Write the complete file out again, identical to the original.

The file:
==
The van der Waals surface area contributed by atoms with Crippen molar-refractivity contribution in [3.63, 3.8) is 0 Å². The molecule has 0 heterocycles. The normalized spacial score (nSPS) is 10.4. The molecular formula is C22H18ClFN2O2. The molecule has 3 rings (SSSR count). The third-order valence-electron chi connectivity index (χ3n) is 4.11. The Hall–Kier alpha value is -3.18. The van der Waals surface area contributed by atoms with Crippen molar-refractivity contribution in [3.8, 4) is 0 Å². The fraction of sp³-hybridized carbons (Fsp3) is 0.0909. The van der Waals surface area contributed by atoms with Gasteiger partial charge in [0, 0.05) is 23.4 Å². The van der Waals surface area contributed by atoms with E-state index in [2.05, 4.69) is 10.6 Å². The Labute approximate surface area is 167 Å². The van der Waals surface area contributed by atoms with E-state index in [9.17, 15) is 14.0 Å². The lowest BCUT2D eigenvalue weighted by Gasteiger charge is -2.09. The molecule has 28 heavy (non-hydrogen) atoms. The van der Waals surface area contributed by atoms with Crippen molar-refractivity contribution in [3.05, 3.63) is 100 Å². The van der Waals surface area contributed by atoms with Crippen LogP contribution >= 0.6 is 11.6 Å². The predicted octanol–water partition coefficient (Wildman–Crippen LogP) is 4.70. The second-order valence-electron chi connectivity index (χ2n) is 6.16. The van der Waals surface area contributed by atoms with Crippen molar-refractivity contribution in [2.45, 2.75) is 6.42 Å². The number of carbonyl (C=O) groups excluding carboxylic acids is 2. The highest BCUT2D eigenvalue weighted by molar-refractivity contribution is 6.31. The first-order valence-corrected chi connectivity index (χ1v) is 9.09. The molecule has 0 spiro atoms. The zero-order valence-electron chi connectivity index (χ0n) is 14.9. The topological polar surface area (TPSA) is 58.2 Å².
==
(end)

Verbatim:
The van der Waals surface area contributed by atoms with Crippen molar-refractivity contribution in [3.63, 3.8) is 0 Å². The molecule has 0 heterocycles. The normalized spacial score (nSPS) is 10.4. The molecular formula is C22H18ClFN2O2. The molecule has 3 rings (SSSR count). The third-order valence-electron chi connectivity index (χ3n) is 4.11. The Hall–Kier alpha value is -3.18. The van der Waals surface area contributed by atoms with Crippen molar-refractivity contribution in [3.8, 4) is 0 Å². The fraction of sp³-hybridized carbons (Fsp3) is 0.0909. The van der Waals surface area contributed by atoms with Gasteiger partial charge in [0, 0.05) is 23.4 Å². The van der Waals surface area contributed by atoms with E-state index in [2.05, 4.69) is 10.6 Å². The Labute approximate surface area is 167 Å². The van der Waals surface area contributed by atoms with E-state index in [9.17, 15) is 14.0 Å². The lowest BCUT2D eigenvalue weighted by Gasteiger charge is -2.09. The molecule has 28 heavy (non-hydrogen) atoms. The van der Waals surface area contributed by atoms with Crippen molar-refractivity contribution in [3.05, 3.63) is 100 Å². The van der Waals surface area contributed by atoms with Crippen LogP contribution >= 0.6 is 11.6 Å². The predicted octanol–water partition coefficient (Wildman–Crippen LogP) is 4.70. The second-order valence-electron chi connectivity index (χ2n) is 6.16. The van der Waals surface area contributed by atoms with Crippen molar-refractivity contribution in [2.45, 2.75) is 6.42 Å². The number of carbonyl (C=O) groups excluding carboxylic acids is 2. The highest BCUT2D eigenvalue weighted by molar-refractivity contribution is 6.31. The first-order valence-corrected chi connectivity index (χ1v) is 9.09. The molecule has 0 spiro atoms. The zero-order valence-electron chi connectivity index (χ0n) is 14.9. The topological polar surface area (TPSA) is 58.2 Å².